The Senate Judiciary and Civil and Criminal Jurisprudence Committee heard testimony on on a bill that seeks to change Missouri’s court rules on civil discovery.Two years ago, the state legislature passed a bill that overhauled Missouri’s discovery rules, and the governor signed it into law.
But if at first you don’t succeed, try, try again.
The Senate Judiciary and Civil and Criminal Jurisprudence Committee heard testimony on Jan. 19 on a bill that seeks to change Missouri’s court rules on civil discovery. The sponsor, Sen. Tony Luetkemeyer, R-Parkville and an attorney, told the committee that “the bill may seem familiar to you,” as it contains many of the same provisions that the legislature passed in 2019 as Senate Bill 224.
Nonetheless, none of the legislature’s changes appear in the court rules published on the Missouri Supreme Court’s website. Instead, a footnote appears at the bottom of the page stating that SB 224 “purports to amend this Rule.”
The Missouri Constitution allows the legislature to change court rules through “a law limited to the purpose.” Luetkemeyer said he believes the Supreme Court’s concern is that “you can only amend one rule at a time in a single bill.” The 2019 bill, however, amended parts of Rules 56, 57, 58, 59 and 61.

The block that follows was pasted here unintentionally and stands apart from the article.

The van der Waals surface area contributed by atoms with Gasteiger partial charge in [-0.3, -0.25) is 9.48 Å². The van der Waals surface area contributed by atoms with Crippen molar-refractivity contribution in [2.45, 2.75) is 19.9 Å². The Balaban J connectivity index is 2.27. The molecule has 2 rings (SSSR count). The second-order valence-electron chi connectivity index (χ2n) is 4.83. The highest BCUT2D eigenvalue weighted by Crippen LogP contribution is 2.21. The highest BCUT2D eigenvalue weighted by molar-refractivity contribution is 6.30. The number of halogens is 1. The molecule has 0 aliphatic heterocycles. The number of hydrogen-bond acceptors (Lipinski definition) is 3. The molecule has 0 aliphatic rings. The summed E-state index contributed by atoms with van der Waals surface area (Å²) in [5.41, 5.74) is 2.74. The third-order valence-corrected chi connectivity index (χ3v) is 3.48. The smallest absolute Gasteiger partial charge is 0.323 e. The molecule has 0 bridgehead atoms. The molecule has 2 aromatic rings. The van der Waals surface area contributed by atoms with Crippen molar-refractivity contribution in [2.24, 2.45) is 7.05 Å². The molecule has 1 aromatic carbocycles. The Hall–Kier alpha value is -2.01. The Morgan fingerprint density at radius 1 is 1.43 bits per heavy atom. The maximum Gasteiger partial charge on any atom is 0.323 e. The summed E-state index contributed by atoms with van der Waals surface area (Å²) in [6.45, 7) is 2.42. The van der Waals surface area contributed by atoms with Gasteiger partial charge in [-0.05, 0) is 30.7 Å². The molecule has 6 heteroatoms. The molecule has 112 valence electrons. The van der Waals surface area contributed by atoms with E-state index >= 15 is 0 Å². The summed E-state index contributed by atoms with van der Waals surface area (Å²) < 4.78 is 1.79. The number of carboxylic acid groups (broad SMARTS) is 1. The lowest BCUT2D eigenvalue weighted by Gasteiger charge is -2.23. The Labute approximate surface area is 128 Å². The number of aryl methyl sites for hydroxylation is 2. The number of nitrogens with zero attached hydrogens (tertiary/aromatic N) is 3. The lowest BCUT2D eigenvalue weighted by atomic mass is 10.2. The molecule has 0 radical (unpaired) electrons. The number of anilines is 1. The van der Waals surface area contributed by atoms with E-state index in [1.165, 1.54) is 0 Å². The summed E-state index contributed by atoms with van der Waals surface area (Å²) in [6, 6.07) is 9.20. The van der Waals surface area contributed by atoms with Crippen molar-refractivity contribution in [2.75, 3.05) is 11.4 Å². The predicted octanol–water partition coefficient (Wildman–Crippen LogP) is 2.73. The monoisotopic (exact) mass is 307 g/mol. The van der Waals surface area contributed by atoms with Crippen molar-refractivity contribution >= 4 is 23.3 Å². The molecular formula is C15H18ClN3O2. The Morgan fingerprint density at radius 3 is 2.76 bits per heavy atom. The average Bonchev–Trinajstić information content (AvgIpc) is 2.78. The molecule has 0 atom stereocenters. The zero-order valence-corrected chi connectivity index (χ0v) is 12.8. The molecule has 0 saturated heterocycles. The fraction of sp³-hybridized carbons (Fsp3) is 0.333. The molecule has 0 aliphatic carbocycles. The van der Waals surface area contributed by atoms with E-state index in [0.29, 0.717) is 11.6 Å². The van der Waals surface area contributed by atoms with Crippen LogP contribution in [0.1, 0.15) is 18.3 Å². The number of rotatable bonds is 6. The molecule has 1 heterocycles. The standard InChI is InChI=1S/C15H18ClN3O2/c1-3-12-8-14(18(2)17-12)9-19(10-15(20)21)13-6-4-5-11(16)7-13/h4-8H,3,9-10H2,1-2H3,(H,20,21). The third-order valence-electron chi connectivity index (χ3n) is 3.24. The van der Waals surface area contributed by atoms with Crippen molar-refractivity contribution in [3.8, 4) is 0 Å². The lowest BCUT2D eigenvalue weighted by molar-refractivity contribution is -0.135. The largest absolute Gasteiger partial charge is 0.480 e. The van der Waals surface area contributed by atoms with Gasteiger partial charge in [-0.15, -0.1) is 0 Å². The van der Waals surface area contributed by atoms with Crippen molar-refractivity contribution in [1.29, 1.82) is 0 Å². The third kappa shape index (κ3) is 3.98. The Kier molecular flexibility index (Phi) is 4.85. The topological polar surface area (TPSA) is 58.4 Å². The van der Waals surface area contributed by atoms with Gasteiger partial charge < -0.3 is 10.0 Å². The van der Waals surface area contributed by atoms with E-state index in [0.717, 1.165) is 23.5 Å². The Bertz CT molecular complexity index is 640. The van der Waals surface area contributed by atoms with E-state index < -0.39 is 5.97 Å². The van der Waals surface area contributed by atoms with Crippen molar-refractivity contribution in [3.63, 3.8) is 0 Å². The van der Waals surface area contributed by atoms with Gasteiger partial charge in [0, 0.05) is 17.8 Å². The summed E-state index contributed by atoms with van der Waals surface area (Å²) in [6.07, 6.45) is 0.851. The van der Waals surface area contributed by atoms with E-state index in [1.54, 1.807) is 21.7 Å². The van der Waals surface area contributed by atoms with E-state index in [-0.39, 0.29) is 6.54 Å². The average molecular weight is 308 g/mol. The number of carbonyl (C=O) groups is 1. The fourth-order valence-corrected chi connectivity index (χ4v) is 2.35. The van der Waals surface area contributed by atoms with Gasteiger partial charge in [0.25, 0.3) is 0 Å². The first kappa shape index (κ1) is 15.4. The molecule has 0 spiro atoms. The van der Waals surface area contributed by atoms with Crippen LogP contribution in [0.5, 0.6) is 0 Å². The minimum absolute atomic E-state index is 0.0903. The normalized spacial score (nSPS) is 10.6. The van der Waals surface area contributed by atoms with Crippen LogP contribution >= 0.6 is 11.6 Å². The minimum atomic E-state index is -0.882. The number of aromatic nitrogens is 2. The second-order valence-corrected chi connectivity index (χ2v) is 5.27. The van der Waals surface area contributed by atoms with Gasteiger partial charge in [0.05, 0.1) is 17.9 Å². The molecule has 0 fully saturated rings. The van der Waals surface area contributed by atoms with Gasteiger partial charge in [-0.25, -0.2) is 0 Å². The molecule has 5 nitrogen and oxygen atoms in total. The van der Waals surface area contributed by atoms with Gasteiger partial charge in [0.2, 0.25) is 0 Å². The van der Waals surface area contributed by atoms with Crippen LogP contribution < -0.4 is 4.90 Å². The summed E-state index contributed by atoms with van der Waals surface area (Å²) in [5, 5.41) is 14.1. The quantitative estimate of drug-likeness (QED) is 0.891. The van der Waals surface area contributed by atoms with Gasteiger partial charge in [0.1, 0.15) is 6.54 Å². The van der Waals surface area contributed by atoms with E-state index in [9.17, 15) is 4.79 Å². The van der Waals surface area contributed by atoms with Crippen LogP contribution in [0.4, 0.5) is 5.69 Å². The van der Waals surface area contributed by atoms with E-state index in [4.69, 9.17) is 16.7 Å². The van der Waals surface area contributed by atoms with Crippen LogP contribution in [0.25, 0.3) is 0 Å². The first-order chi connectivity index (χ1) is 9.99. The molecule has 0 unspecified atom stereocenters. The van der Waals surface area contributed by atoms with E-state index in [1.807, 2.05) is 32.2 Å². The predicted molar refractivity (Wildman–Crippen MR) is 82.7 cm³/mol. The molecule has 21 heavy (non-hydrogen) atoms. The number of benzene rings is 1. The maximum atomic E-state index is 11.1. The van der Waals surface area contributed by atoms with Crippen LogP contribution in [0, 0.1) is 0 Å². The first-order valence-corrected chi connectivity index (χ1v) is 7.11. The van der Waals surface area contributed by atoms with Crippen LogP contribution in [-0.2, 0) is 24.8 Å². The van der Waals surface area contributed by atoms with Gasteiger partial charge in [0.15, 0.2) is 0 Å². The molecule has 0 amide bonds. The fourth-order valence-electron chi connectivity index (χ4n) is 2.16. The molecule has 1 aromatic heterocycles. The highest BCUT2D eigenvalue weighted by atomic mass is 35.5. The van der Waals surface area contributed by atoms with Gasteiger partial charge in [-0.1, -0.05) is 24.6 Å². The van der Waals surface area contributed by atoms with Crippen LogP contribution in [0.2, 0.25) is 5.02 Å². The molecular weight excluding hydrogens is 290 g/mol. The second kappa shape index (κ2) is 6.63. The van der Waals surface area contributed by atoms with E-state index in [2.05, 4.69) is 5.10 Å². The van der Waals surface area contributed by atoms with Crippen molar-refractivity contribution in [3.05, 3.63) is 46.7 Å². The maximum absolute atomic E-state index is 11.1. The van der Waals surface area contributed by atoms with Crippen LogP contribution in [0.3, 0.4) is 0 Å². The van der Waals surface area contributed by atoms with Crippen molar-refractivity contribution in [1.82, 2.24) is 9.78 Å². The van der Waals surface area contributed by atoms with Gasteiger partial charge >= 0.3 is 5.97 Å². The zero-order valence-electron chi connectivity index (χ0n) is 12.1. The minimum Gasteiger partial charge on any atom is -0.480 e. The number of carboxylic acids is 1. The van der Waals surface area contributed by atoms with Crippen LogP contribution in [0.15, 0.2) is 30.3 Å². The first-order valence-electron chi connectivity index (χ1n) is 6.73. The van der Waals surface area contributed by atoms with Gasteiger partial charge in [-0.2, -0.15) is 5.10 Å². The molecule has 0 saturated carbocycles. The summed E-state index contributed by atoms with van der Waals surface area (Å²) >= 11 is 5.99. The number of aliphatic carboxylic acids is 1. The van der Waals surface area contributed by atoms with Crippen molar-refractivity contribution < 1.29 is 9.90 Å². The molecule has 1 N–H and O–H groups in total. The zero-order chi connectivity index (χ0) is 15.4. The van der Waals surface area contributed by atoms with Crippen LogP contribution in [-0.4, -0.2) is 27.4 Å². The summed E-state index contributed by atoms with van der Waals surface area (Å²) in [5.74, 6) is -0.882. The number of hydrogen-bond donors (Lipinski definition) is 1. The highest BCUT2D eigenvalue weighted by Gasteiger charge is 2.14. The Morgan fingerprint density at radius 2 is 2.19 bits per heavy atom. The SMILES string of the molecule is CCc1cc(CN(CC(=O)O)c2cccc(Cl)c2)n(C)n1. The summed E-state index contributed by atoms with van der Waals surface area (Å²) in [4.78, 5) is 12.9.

“In this case we amended five rules, so we’d have to have five separate bills,” Luetkemeyer said, adding that such an approach would be “cumbersome.”
Instead, this year’s bill places all of the proposed changes into Rule 56.01, which covers the general provisions governing discovery. Among the provisions are that discovery must be “proportional to the needs of the case considering the totality of the circumstances,” that parties generally would be limited to 25 written interrogatories and 10 depositions of no more than seven hours, and that discovery of electronically stored information could be limited if it is “not reasonably accessible because of undue burden or cost.”
However, the bill omits changes to criminal-law procedures that were included in the 2019 version. That bill had sought to give prosecutors more latitude to redact identifying information from court records to help to prevent witness intimidation.
The bill drew support from business groups and defense lawyers. Dana Frese of the Missouri Organization of Defense Lawyers said the provisions would prevent “unnecessary discovery that only increases the cost of litigation.”
No one spoke in opposition to the bill, and no one from the Supreme Court testified. Beth Riggert, the court’s communications counsel, declined to comment.
The bill is SB 52.